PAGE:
America’s immigration system: how can it be fixed?


Olivia Trone, Copy Editor/Bilingual Editor

It is no secret that being an immigrant in the United States is not easy. The Citizenship and Immigration Services Department is a branch of the government that some, whether they are immigrants or not, see as broken and dysfunctional. Not only has immigration always been difficult, but the stigma around it has increased in recent years. The Trump Administration often spewed anti-immigration comments and policies, and the most concerning part was the uproar of support from the Republican party. 

In terms of real immigration reform, most administrations of the past few decades have instated short-term, band-aid solutions. For example, during Democrat President Barack Obama’s time, he signed an executive order called the Deferred Action for Childhood Arrivals (DACA) policy to allow for undocumented immigrants who entered the US as children to apply for renewable two-year periods of avoidance from deporation. While this plan was beneficial in the moment, it did not aid in the long-term path of citizenship for the undocumented immigrants involved. 

After Obama’s administration, Republican President Donald Trump took over. Shortly after the election, Trump announced his plans to end DACA. In fact, he terminated DACA in 2017 and then proceeded to instate countless other administrative policies that changed the fabric of the immigration system. One of the most notable – and upsetting – changes Trump tried to make was his plan to build a wall between the Mexican-American border. His presidential campaign platform was largely based on the idea of a cost-efficient retaining wall. However, “cost-efficient” may have been a figure of speech, considering the administration spent upwards of $15 billion in taxpayer dollars. It is ironic that Trump, who preached lowering taxes and increasing economic efficiency, spent almost double what he claimed the wall would cost. 

Lots of Americans like to say, “I have no problem with immigrants, as long as they are here legally,” when they do not understand how grueling the process of legality is. 

Obtaining a Green Card and, subsequently, US citizenship is an incredibly lengthy and expensive process. Before even considering a Green Card, immigrants have to attempt to cross the border from their country (or multiple countries) into the US. What non-immigrant people do not see is that choosing to cross any border is not some small decision; it is a very dangerous and often traumatic undertaking. However, some immigrants are able to successfully cross the border.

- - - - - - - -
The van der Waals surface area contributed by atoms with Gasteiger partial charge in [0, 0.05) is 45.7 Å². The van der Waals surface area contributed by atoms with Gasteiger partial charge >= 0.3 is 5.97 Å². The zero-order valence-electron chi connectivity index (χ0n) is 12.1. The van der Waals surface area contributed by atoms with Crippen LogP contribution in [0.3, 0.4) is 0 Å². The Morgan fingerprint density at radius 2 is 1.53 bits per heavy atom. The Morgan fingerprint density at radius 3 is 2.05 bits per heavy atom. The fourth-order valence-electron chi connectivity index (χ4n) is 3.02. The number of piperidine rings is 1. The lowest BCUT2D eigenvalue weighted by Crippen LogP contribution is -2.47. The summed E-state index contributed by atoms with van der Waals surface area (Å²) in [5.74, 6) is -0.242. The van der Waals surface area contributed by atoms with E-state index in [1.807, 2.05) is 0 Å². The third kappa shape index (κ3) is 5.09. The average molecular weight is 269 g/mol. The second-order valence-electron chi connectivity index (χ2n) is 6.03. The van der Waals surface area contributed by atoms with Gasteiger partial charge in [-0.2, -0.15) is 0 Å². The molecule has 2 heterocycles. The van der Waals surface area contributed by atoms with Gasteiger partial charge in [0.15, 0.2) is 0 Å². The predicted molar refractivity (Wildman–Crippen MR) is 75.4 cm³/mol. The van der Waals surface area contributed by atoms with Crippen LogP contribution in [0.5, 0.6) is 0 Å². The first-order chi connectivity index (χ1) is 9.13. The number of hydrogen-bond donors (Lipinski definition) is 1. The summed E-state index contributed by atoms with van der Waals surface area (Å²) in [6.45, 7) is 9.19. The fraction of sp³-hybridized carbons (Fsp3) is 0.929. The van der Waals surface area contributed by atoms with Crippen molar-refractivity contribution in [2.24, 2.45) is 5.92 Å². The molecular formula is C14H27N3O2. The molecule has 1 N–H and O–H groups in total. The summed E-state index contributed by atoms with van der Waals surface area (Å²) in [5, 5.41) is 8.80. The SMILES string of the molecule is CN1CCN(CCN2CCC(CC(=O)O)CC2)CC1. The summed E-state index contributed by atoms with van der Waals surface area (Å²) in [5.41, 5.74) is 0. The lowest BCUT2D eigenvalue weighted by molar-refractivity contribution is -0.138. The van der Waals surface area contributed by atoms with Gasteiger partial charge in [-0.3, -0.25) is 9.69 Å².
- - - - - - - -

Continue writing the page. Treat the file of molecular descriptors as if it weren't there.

Once they do so, they must decide if they want to lay low as undocumented or apply for a Green Card. A Green Card is not citizenship, but it indicates permanent residency and allows holders to work. People who wish to become US citizens have to live in the country for five consecutive years as a Green Card holder (three years if married to a citizen) before they can apply for citizenship. First, they have their eligibility determined, and they pass only if they meet a very specific and unfair set of criteria. After having their eligibility determined, they apply for naturalization, complete a biometrics screening, complete an interview and take the civics and English tests, assuming they passed all other checkpoints. Not only is this process difficult, but it is expensive and can take years to complete. 

The process of reforming the immigration system within our country is something that has more to it than just one simple change. However, there are ways we can start to tackle immigration by making it easier to enter this country legally. Immigrants are entitled to the full benefits citizens get, and the process to get there should be less expensive, more equitable and take less time. The US government should allocate money for free – or, at the very least, lower-cost – immigration lawyers for people entering the country. Programs like DACA with more comprehensive and long-term benefits, such as affordable citizenship, need to be developed in the coming years if America wants to address its immigration uptick. 

The flow of immigrants from struggling countries may never change, but our response to them could. People who decide to flee their homes never leave without a good reason to do so; and it is America’s responsibility to provide asylum for those who need it.